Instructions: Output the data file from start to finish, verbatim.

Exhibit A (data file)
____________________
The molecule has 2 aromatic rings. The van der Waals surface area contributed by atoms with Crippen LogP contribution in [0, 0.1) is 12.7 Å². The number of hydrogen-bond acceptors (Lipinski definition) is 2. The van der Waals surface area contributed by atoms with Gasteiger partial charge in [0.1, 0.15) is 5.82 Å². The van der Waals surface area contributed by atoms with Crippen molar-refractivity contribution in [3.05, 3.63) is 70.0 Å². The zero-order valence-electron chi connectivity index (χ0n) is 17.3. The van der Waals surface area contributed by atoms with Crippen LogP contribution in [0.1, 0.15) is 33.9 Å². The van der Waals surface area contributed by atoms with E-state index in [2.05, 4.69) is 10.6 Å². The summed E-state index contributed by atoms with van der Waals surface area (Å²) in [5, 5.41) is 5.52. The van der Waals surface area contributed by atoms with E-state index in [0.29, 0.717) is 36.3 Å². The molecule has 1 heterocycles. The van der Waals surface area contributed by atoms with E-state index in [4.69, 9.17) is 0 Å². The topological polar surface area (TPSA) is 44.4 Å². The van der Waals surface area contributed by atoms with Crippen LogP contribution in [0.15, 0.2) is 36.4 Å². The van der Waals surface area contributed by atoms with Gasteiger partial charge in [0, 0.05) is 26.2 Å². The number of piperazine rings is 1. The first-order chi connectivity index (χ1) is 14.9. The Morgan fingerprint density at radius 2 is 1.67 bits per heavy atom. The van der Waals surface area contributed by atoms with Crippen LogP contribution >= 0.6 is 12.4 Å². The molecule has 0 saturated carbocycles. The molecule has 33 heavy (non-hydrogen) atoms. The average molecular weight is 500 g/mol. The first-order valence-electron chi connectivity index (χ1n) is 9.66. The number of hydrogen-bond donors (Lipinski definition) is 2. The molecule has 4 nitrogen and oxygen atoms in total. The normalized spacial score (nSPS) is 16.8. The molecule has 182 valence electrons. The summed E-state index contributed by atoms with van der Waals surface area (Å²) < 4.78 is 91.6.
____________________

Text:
The molecule has 2 aromatic rings. The van der Waals surface area contributed by atoms with Crippen LogP contribution in [0, 0.1) is 12.7 Å². The number of hydrogen-bond acceptors (Lipinski definition) is 2. The van der Waals surface area contributed by atoms with Gasteiger partial charge in [0.1, 0.15) is 5.82 Å². The van der Waals surface area contributed by atoms with Crippen molar-refractivity contribution in [3.05, 3.63) is 70.0 Å². The zero-order valence-electron chi connectivity index (χ0n) is 17.3. The van der Waals surface area contributed by atoms with Crippen LogP contribution in [0.1, 0.15) is 33.9 Å². The van der Waals surface area contributed by atoms with E-state index in [2.05, 4.69) is 10.6 Å². The summed E-state index contributed by atoms with van der Waals surface area (Å²) in [5, 5.41) is 5.52. The van der Waals surface area contributed by atoms with E-state index in [0.29, 0.717) is 36.3 Å². The molecule has 1 heterocycles. The van der Waals surface area contributed by atoms with E-state index in [4.69, 9.17) is 0 Å². The topological polar surface area (TPSA) is 44.4 Å². The van der Waals surface area contributed by atoms with Crippen LogP contribution in [0.15, 0.2) is 36.4 Å². The van der Waals surface area contributed by atoms with Gasteiger partial charge in [0, 0.05) is 26.2 Å². The number of piperazine rings is 1. The first-order chi connectivity index (χ1) is 14.9. The Morgan fingerprint density at radius 2 is 1.67 bits per heavy atom. The van der Waals surface area contributed by atoms with Crippen LogP contribution >= 0.6 is 12.4 Å². The molecule has 0 saturated carbocycles. The molecule has 33 heavy (non-hydrogen) atoms. The average molecular weight is 500 g/mol. The first-order valence-electron chi connectivity index (χ1n) is 9.66. The number of hydrogen-bond donors (Lipinski definition) is 2. The molecule has 4 nitrogen and oxygen atoms in total. The normalized spacial score (nSPS) is 16.8. The molecule has 182 valence electrons. The summed E-state index contributed by atoms with van der Waals surface area (Å²) < 4.78 is 91.6.